Yes, you can back up to hard drives, and that's probably your cheapest solution, but you'll chew up a lot of hard drives if you try to keep more than one copy (and it does happen, reasonably often, that one or more files get corrupted, and nobody notices until the single backup that had good copies gets overwritten with the latest, greatest, corrupted files).  In addition, hard drives -- especially the cheap consumer drives you're likely to buy for USB attach) are a poor way to keep data for long periods of time -- disks are not made to hold data reliably when powered off for months or years.

One other alternative which may work out to be just as cheap is to use a cloud backup service like Carbonite.  I suppose storing 4TB won't be cheap, but it will allow you to get any file back reasonably soon, and will ensure you can get all your data back eventually (although it will take a while both to protect all that, and to download the whole data set if your primary disk is lost).

And last, there is (still) tape.   Current tape drives hold 1.5TB native.  Although advertised as supporting up to 2:1 compression (i.e., 3TB), your video and image files are probably already compressed (jpeg and mpeg and avi are; native raw photo files are not); if already compressed, you won't see much (if any) additional compression when sent to tape.   Tape has the advantage of being a rugged medium, supports encryption, can be moved and stored offsite without needing power, and lasts for up to 30 years.

Other solutions that get more expensive include a D2D backup system like HP's StoreOnce product (http://www.hp.com/go/d2d) or others from Quantum, Data Domain, etc.  These devices aren't cheap, but they do use deduplication allow you to keep multiple backups pretty space-efficiently, and -- the biggest benefit -- if you get two of them, you can replicate your backups to a second site, so you no longer have to worry about a fire, tornado, flood, etc., taking out your data center, all your storage, and your backups too.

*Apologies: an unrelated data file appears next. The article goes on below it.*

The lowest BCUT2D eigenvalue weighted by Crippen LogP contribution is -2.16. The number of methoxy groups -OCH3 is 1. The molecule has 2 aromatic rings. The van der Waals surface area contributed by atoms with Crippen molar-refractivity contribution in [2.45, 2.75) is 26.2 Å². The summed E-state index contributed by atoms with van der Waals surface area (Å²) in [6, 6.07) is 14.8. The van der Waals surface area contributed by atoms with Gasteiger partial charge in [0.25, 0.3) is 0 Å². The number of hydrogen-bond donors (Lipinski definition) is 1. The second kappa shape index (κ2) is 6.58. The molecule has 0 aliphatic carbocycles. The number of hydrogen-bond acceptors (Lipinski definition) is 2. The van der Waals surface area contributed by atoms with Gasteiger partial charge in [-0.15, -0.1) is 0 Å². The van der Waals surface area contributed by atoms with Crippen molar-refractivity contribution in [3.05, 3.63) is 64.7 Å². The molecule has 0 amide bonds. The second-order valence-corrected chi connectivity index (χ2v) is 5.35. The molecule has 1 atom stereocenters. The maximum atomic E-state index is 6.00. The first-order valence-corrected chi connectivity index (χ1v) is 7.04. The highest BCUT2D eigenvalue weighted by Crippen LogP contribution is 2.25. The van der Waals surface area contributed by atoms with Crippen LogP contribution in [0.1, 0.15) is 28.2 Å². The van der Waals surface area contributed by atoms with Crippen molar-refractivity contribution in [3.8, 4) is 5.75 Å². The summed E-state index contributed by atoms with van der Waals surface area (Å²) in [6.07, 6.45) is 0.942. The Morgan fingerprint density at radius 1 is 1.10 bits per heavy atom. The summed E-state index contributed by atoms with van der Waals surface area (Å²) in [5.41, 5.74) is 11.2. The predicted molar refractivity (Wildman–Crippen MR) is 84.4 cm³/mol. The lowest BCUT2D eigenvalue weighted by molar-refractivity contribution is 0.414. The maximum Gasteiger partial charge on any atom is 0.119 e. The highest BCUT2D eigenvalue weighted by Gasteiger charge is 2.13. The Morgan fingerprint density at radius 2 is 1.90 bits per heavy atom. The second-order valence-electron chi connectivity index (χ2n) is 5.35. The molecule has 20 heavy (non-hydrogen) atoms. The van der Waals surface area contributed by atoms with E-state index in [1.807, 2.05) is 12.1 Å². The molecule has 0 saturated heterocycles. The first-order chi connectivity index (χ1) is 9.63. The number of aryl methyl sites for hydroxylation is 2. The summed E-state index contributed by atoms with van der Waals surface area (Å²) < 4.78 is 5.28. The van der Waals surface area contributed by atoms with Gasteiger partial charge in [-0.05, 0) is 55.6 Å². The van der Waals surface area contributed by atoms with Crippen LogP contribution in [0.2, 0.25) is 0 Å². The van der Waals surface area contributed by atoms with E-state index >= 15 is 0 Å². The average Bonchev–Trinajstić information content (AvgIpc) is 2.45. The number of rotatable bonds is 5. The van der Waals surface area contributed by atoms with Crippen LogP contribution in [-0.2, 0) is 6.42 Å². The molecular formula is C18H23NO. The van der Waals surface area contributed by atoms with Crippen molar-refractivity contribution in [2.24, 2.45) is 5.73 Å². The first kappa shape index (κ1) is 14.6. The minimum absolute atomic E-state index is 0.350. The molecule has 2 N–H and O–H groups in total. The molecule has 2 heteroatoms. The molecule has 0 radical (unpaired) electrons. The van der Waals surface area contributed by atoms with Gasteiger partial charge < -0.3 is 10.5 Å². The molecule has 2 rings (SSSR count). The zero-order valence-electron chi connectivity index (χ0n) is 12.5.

Somebody asked -- "What's wrong with RAID?" -- Well, possibly nothing.  But that's like asking, "What's wrong with a Lexus?", and the answer is, "It depends on what you want to do."   I just bought and hauled home a load of 2 yards of mulch for my yard; a Lexus would have been a poor choice for this task, even though it's a nice car.  RAID protects against disk failure.  It does not protect against controller errors, OS errors, user errors, intentional damage, fire, theft, flood, ...   Getting your data to a second site is about the only thing that will really protect your data.

The question the bosses (or the team, depending on the environment) need to answer is, "How much is this data worth?"   If it's something that would cost you $1,000 to replace (data alone, not the system/disks it sits on), then by all means, get a couple of cheap disks and do a manual copy with RoboCopy, alternating between the disks, and trying to remember to take one home with you.

If the data is worth $100,000, or losing it would put you out of business, then since the risk of a 4TB disk failing is significantly higher than trivial, and since the data is worth so much, you need to budget for a backup system that gives your data the protection in proportion to that data's worth.

The best solution is typically a combination of deduplicating D2D appliance (see the link above) for quick local backups and replication to a second site, plus a copy from there to tape to give you an archive solution good for 20-30 years.
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by:Gerald Connolly
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Following on from @selfgovern, if only a small amount changes per day, you could always use  your existing tape to do an initial Full backup and then do "incrementals forever" with synthetic fulls at regular intervals
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by:FNDAdmin
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We ended up purchasing 10TB of storage for one of our servers and will setup a job to SYNC the data between the NAS device and the server storage. From there we will manage a backup scheme to our liking.
Thanks...